Social sciences: how to deliver on their potential

Former Nuffield Foundation director Sharon Witherspoon says the disciplines face many challenges

December 8, 2015
Source: iStock
How can the social sciences help us analyse the building blocks of our economy and society?

A leading research funder has explored both “the strengths of contemporary UK social science” and how the community can “achieve all that it is capable of”.

Sharon Witherspoon – formerly director of the Nuffield Foundation – was delivering the Campaign for Social Science Annual SAGE Lecture, titled “Social science for public good: who benefits, who pays?” on 7 December.

Though she pointed to major achievements in terms of international citations and the infrastructure for longitudinal and “big data” research, she saw “little room for complacency”.

Read more: World University Rankings 2015-2016 results by subject - social sciences

She was worried, for example, about the impact of data-protection legislation; areas such as child development where “we simply have far less empirical research than I would argue we objectively need”; and possible changes to the research excellence framework leading to a “system in which only journal articles [are] incentivised”.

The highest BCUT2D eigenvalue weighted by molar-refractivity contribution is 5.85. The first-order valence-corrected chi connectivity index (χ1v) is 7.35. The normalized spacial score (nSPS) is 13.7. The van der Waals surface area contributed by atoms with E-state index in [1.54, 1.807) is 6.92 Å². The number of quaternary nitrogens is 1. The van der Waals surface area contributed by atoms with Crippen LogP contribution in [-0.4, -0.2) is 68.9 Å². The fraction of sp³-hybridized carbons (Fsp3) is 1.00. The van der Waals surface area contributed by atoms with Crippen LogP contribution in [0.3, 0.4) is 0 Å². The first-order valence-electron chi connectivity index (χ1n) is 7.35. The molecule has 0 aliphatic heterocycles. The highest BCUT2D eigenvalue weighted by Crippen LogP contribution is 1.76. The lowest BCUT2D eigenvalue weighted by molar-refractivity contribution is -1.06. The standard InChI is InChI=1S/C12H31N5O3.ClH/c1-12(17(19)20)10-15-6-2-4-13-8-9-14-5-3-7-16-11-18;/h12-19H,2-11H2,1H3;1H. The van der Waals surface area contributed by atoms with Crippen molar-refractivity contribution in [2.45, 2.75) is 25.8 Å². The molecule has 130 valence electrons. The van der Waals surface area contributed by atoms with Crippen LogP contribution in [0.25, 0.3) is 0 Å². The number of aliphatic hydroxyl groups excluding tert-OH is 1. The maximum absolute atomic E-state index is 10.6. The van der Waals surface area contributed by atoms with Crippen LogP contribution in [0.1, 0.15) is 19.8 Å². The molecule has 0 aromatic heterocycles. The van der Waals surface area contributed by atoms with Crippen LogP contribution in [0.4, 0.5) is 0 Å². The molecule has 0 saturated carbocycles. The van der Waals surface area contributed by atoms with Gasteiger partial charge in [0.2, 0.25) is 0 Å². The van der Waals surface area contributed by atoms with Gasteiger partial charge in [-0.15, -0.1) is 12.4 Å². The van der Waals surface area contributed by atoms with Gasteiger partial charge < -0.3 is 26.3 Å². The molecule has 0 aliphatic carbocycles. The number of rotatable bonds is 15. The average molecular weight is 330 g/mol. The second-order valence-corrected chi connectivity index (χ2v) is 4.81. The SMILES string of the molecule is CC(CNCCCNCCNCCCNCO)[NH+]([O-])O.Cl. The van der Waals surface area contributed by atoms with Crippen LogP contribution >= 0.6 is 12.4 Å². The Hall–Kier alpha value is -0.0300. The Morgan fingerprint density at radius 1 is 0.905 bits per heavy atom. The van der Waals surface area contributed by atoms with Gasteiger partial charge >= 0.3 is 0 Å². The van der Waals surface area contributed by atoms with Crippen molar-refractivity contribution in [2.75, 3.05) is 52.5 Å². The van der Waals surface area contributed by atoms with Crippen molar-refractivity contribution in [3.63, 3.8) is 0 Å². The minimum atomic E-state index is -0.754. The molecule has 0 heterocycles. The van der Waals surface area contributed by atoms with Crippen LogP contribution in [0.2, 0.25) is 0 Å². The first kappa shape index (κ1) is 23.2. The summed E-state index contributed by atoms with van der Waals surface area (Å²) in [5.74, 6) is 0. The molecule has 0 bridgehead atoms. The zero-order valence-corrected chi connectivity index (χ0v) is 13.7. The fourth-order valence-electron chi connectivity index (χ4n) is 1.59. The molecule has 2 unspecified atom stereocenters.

One study, Ms Witherspoon pointed out, indicated that postgraduates were least satisfied with “the amount of time they were called on to spend in quantitative methods training”. Yet when the same students were re-interviewed a couple of years later, “their views had virtually reversed and a large number regretted that they had not done more work in this area”. If we want social scientists to develop stronger quantitative skills, she said, plans to incorporate student satisfaction measures into the teaching excellence framework present real dangers.

When it came to funding for social science research, Ms Witherspoon presented data showing that income “provided by research councils and UK government (who provide the lion’s share of funding) reached its high point in 2008-09”, had declined in real terms by 25 per cent by 2012-13 and was probably lower still today.

She also pointed to “a shortfall in the number of charities who support social science research” and reflected that “there are too few funders of this kind of research”, given “the benefit of having pluralism in funding sources, and competition between funders to drive up the quality of research”.

“The sign of a social science community… delivering on all its potential,” Ms Witherspoon concluded, “would be new funders… called into being at the sight of all the ways that robust social science can give rise to public benefit. We should have the audacity to make that our aim.”

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